2003-06-04 / Front Page

Pollution Report Hailed For Proposed Policy Changes

by linda j. wilson
Pollution Report Hailed For Proposed Policy Changes by linda j. wilson


Photo by Dominick Totino Queens Borough President Helen Marshall said,”We finally have the weapon we need,” as report on air pollution was released in front of West Queens High School in Long Island City.  At left is City Councilmember Peter Vallone, Jr. and at right, Katherine Kennedy, senior attorney for the Natural Resources Defense Council, and Tony Gigantiello, chairman of Community Helping Organize a Kleaner Environment (CHOKE). The report, funded by KeySpan and prepared by Synpapse Energy Economics, found that Queens is among the worst 10 percent of U.S. counties in terms of exposure to air pollution.Photo by Dominick Totino Queens Borough President Helen Marshall said,”We finally have the weapon we need,” as report on air pollution was released in front of West Queens High School in Long Island City. At left is City Councilmember Peter Vallone, Jr. and at right, Katherine Kennedy, senior attorney for the Natural Resources Defense Council, and Tony Gigantiello, chairman of Community Helping Organize a Kleaner Environment (CHOKE). The report, funded by KeySpan and prepared by Synpapse Energy Economics, found that Queens is among the worst 10 percent of U.S. counties in terms of exposure to air pollution.

Residents of the borough of Queens live in a county that is among the 10 percent worst in the United States in terms of exposure to air pollution, a report by Synapse Energy Economics, Inc., a Cambridge, Massachusetts research firm, revealed last Thursday. Borough President Helen Marshall, City Councilmember Peter Vallone Jr., Assemblymember Michael Gianaris and representatives of the Natural Resources defense Council (NRDC) and Citizens Hoping for a [K]leaner Environment (C.H.O.K.E.) gathered on the steps of Long Island City H.S. to release the report and present an action plan for reducing air pollution.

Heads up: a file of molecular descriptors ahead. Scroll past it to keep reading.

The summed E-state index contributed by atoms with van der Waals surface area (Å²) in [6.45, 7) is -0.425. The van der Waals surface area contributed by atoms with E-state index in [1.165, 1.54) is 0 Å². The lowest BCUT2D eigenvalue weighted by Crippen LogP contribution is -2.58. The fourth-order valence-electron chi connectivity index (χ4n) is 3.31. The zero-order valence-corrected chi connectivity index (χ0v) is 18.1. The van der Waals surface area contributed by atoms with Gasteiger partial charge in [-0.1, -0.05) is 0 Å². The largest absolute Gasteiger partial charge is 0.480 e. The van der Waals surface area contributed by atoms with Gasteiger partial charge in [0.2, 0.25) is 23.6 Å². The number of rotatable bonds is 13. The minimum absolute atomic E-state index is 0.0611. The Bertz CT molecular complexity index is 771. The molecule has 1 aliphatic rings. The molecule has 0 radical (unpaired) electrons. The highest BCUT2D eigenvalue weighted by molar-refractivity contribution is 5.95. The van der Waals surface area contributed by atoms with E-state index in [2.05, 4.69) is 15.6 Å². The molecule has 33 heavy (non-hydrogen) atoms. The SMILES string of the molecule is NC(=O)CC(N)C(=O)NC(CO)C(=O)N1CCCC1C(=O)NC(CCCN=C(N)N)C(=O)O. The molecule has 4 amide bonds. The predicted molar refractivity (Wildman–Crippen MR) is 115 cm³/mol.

According to the report, the greatest air quality health risks in Queens are due to four types of pollutants: fine soot, especially fine particulates, smog, or ground-level ozone, hazardous air pollutants, and greenhouse gases, especially carbon dioxide. These pollutants subject Queens residents to serious health risks. Queens has a 48 percent rate of deaths from heart disease, seven percent higher than the city as a whole and nine percent higher than the rest of New York state. The hospitalization rate for children with asthma in Queens increased by 57 percent between 1988 and 1997--a rate three times higher than the state average. Studies have shown links between high levels of ozone and fine particulate matter and greater prevalence and exacerbation of asthma, the report added. These elevated rates show that there are large numbers of people in Queens who are likely to be susceptible to the effects of air pollution because of pre-existing cardiovascular and respiratory problems, the report continued.

"This report confirms what we have known for years—that air pollution problems in the borough are the cause of serious health problems for our residents," Marshall said.

Queens is home to many sources of air pollution, according to Vallone Jr. In the northwest corner of the county there are currently four large power plants, which together house 46 electric generation units, as well as a number of smaller units, he said in a statement. Several other power plants have been approved for construction. The county also contains an extensive transportation network, which includes the Long Island Expressway, the Brooklyn Queens Expressway, the Grand Central Parkway, two highway bridges, a tunnel to Manhattan and two airports, along with more than 400 miles of arterial and local roads. "All of these ingredients make up a toxic cocktail we consume daily," Marshall said.